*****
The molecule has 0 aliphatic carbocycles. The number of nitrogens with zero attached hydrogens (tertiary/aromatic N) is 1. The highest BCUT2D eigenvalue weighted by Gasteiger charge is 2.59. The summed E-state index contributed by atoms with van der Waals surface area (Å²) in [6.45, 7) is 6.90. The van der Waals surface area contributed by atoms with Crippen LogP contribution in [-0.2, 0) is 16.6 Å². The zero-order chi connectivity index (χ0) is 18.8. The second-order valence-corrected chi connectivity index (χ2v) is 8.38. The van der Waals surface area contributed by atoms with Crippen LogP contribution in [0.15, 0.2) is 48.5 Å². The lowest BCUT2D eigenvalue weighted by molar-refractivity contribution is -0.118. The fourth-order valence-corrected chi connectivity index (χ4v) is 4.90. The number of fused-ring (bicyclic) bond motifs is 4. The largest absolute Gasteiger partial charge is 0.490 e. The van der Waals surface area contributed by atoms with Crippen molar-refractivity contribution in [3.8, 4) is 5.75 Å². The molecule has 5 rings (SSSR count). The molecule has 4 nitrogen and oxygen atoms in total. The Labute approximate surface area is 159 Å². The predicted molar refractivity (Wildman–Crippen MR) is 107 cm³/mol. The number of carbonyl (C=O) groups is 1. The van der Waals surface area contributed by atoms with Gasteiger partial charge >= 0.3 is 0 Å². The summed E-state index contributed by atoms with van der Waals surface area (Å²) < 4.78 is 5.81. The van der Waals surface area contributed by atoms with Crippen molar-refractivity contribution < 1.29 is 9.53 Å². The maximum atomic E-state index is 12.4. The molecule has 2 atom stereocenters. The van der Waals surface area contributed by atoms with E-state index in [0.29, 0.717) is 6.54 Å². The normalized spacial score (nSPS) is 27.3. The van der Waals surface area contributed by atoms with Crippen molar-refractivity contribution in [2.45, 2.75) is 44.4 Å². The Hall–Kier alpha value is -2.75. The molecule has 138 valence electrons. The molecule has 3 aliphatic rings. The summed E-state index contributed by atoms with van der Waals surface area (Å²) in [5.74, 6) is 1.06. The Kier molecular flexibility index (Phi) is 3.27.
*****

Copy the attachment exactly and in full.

The molecule has 0 aliphatic carbocycles. The number of nitrogens with zero attached hydrogens (tertiary/aromatic N) is 1. The highest BCUT2D eigenvalue weighted by Gasteiger charge is 2.59. The summed E-state index contributed by atoms with van der Waals surface area (Å²) in [6.45, 7) is 6.90. The van der Waals surface area contributed by atoms with Crippen LogP contribution in [-0.2, 0) is 16.6 Å². The zero-order chi connectivity index (χ0) is 18.8. The second-order valence-corrected chi connectivity index (χ2v) is 8.38. The van der Waals surface area contributed by atoms with Crippen LogP contribution in [0.15, 0.2) is 48.5 Å². The lowest BCUT2D eigenvalue weighted by molar-refractivity contribution is -0.118. The fourth-order valence-corrected chi connectivity index (χ4v) is 4.90. The number of fused-ring (bicyclic) bond motifs is 4. The largest absolute Gasteiger partial charge is 0.490 e. The van der Waals surface area contributed by atoms with Crippen molar-refractivity contribution in [3.8, 4) is 5.75 Å². The molecule has 5 rings (SSSR count). The molecule has 4 nitrogen and oxygen atoms in total. The Labute approximate surface area is 159 Å². The predicted molar refractivity (Wildman–Crippen MR) is 107 cm³/mol. The number of carbonyl (C=O) groups is 1. The van der Waals surface area contributed by atoms with Gasteiger partial charge >= 0.3 is 0 Å². The summed E-state index contributed by atoms with van der Waals surface area (Å²) < 4.78 is 5.81. The van der Waals surface area contributed by atoms with Crippen molar-refractivity contribution < 1.29 is 9.53 Å². The maximum atomic E-state index is 12.4. The molecule has 2 atom stereocenters. The van der Waals surface area contributed by atoms with E-state index in [0.29, 0.717) is 6.54 Å². The normalized spacial score (nSPS) is 27.3. The van der Waals surface area contributed by atoms with Crippen molar-refractivity contribution in [2.45, 2.75) is 44.4 Å². The Hall–Kier alpha value is -2.75. The molecule has 138 valence electrons. The molecule has 3 aliphatic rings. The summed E-state index contributed by atoms with van der Waals surface area (Å²) in [5.74, 6) is 1.06. The Kier molecular flexibility index (Phi) is 3.27.